How to get your cocktail’s calories right
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Sugary drinks are the culprit behind quick and often surprising winter weight gain. And it’s also the culprit of those painful hangovers.
The tax on sugary drinks is a useful reminder of why they’re bad news for our health.
A 2015 review of carbohydrates and health from the Scientific Advisory Committee on Nutrition showed that diets high in sugar tend to be high in calories as well, and the associated weight gain can have an impact on your heart.
If you’re a healthy weight, you might think you don’t need to worry about sugar - that’s not true.
If you have a lot of sugary foods and drinks in your diet, it could mean you’re not getting the right balance of food groups.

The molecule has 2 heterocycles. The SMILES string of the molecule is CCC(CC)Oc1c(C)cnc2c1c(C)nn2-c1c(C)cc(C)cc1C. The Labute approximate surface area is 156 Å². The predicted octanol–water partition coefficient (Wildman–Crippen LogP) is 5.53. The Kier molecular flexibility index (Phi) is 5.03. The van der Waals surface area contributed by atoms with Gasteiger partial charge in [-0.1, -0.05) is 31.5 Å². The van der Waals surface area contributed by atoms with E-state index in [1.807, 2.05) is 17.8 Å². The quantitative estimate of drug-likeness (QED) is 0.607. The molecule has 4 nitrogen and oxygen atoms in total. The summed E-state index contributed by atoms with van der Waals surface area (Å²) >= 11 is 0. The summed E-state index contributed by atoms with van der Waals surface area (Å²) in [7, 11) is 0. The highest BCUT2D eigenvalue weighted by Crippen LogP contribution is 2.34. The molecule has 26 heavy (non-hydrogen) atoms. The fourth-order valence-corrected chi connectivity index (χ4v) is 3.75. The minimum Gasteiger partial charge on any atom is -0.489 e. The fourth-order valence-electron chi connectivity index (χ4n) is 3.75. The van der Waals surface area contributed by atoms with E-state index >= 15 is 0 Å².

Certified nutrition therapist Connie Bhebhe says an average cocktail contains between 300 - 400 calories.
“The average person consumes three cocktails on a night out, add food and a greasy hangover meal, it’s easy to see how the calories and kgs add up,” says Bhebhe.
She advises you avoid dark liquors as they contain more sugar. Instead choose white rum over dark rum. Silver tequila over gold.
To decrease the sugar intake, Bhebhe says people should opt for fresh and real lime or freshly squeezed juice instead of cordial.
Always request that your cocktail be made with half the sugar of the usual. Keep it simple.
Any cocktails with names that sound like an escapade usually contain tones of sugar and should be avoided.
Bhebhe has a acronym to help with choosing a cocktail, K.I.S.S - keep it simple stupid. 1 liquid, one juice and triple sec.